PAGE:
At this time of year, it’s always good to look back on the previous year to see just how far we’ve really come. We’re pleased to say that 2012 was full of progress being made in the world of MND research and we hope that the speed and number of exciting findings being announced continues at this pace in 2013.
In 2012, 1,466 scientific papers were published in MND, which is 200 more than the previous year, demonstrating the energy and speed at which progress is being made.
Twitter: If you follow us on Twitter, then we’d like to take this opportunity to thank you for your re-tweets and mentions throughout 2012 to help raise awareness of MND and to keep your friends and family up-to-date with our exciting news. We managed to double our followers in 2012 because of your continued support!
We wrote over 30 blog articles in 2012 to take you behind the scenes of MND research. These were viewed over 36,000 times with visitors coming from 126 countries. Here’s an over of a few of the findings we wrote about in 2012:
At the start of the year, we heard some exciting news that a drug called Cogane produced some encouraging results in an MND Association funded study. A few weeks ago we heard an update that the drug company who owns Cogane called Phytopharm are moving toward a clinical trial and are currently securing funding and support for this. This could take a number of months before final plans are made but it’s positive to see that MND Association funding has led to this exciting development!
It was also positive to hear some encouraging NP001 clinical trial results for MND, which is leading toward a larger Phase III study to test the effectiveness of this drug in MND in America this year.
Angiogenin findings advance our understanding of MND
In June, we heard that Irish Angiogenin research lead to promising results. One finding was related to a new biological finding of the vital role that angiogenin plays and the second expands on this work and led to the testing of angiogenin in mice that model MND. Later on in the year, we also heard how University of Bath research showed how angiogenin affects motor neurone survival.
We also heard about some exciting findings in understanding how genes can influence survival and cause MND for some people. In July, Profilin1 was identified as a cause of MND. In our blog, we explained that Profilin 1 has a role in holding the shape of the cell through the cells scaffolding – called the cytoskeleton. We then heard about another gene called EPHA4 which influences survival in MND.
EPHA4 also plays a role in the cytoskeleton which means that researchers can explore this pathway in more detail as it, in conjunction with the Profilin 1 finding, suggests that this guidance/growth system of motor neurones may play an important role in the development of MND.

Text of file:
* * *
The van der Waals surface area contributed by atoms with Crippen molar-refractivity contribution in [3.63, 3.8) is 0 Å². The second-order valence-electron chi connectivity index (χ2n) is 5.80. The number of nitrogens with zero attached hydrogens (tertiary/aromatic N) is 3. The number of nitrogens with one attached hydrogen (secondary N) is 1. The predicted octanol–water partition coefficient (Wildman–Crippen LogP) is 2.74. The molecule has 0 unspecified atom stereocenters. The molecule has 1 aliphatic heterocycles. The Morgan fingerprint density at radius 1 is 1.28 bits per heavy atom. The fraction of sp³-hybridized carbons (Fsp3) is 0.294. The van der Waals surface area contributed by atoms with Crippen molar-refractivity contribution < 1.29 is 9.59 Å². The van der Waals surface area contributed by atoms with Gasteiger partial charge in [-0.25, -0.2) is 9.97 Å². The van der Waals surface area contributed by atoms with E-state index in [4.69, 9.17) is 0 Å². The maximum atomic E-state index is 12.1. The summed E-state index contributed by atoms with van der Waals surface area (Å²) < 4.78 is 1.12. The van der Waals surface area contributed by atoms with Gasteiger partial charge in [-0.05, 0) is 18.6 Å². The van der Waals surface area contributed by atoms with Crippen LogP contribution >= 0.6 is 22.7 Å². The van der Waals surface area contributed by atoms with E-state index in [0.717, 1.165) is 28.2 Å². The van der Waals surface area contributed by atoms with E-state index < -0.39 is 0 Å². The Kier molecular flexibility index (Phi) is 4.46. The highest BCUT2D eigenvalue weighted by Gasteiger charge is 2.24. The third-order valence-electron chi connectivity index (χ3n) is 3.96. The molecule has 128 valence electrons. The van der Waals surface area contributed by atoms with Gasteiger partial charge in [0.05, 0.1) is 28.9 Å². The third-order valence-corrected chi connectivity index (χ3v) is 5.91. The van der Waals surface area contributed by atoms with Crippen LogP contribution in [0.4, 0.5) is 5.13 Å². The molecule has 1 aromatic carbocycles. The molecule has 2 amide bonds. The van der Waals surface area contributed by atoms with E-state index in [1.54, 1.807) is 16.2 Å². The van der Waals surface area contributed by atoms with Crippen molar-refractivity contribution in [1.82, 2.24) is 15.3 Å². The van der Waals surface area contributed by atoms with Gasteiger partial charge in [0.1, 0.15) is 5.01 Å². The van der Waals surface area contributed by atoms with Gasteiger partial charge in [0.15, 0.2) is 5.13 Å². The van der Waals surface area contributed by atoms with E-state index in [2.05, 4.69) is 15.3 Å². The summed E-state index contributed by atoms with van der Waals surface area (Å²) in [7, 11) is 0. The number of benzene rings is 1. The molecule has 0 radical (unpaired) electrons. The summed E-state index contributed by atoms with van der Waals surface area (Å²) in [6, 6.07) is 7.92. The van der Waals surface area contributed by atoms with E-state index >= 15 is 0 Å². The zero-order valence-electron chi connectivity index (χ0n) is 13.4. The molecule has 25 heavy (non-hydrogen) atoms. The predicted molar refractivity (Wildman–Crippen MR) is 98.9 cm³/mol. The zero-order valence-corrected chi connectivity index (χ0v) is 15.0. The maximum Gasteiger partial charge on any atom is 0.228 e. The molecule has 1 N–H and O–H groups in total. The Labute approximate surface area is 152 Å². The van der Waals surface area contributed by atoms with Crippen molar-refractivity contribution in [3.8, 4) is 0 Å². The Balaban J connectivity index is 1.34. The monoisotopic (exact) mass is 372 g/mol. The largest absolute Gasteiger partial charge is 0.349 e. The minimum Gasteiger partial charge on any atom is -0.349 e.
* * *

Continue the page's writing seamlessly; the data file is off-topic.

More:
Advancing our understanding of C9ORF72
Since the discovery that a repeat expansion in the C9ORF72 can cause MND in 2011, researchers have been working to understand more about it. We announced that we would be funding a new Fellowship which aims to explore how C9ORF72 causes MND using our DNA bank samples. Very late in 2012, we also heard that MND Association funded researchers had identified the structure of C9ORF72 repeat, which looks (with some artistic license granted) surprisingly like a Battenberg cake! It will be interesting to see this field of research continue to yield exciting developments over 2013 and beyond.
TDP-43 research in yeast
TDP-43 was identified as a cause of inherited MND for approximately 4-5% of people with a positive family history of the disease in 2008. Since then, researchers have been working to identify how this gene can cause MND and how this system could be targetted to develop a new treatment for MND. In November, we wrote about a study which marked the first steps in the identification of a treatment that can target TDP-43, which is found to clump together in over 90% of cases of MND. Using a novel yeast model, the research group identified that they could reduce the toxic effect of TDP-43 as a potential therapy for MND.
As this is the beginning of the story of TDP-43 specific treatments for MND, it will inevitably be a long journey to answer these questions and to bring treatments to the doctor’s prescription pad. However, it is positive that this research is moving forward and that we are moving in the right direction.
One of the highlights from our year is always our International Symposium on ALS/MND. It’s an accumulation of over a year’s worth of work for our Research Development Team and is a fantastic platform that really demonstrates how far research has come in a year.
For our 2012 International Symposium on ALS/MND, we received 419 high quality overviews of research (called abstracts) from across the globe, totaling 172,581 words!
Over 900 researchers, clinicians and healthcare professionals from 30 countries attended our sympsoium in Chicago USA in 2012 to hear 86 platform presentations and to see over 300 poster presentations.
To keep you up to date with news from the symposium, delegates used the Twitter hashtag #alssymp. In total, 950 tweets were sent using this hashtag!
We also blogged live from the symposium to bring you news as it broke, we summarised these findings in our Symposium highlights 2012. There’s still time to share your thoughts about our symposium blogging to assist us with plans for 2013! To take part, please visit www.surveymonkey.com/s/alssymp. We will be closing this survey on 31 January.
For following news from the ever changing world of MND research on the MND Association’ research blog, we would like to thank you! We hope you enjoy reading our blog posts in 2013 and help us to raise awareness of MND and the pace of research by sharing our news stories with your friends and family!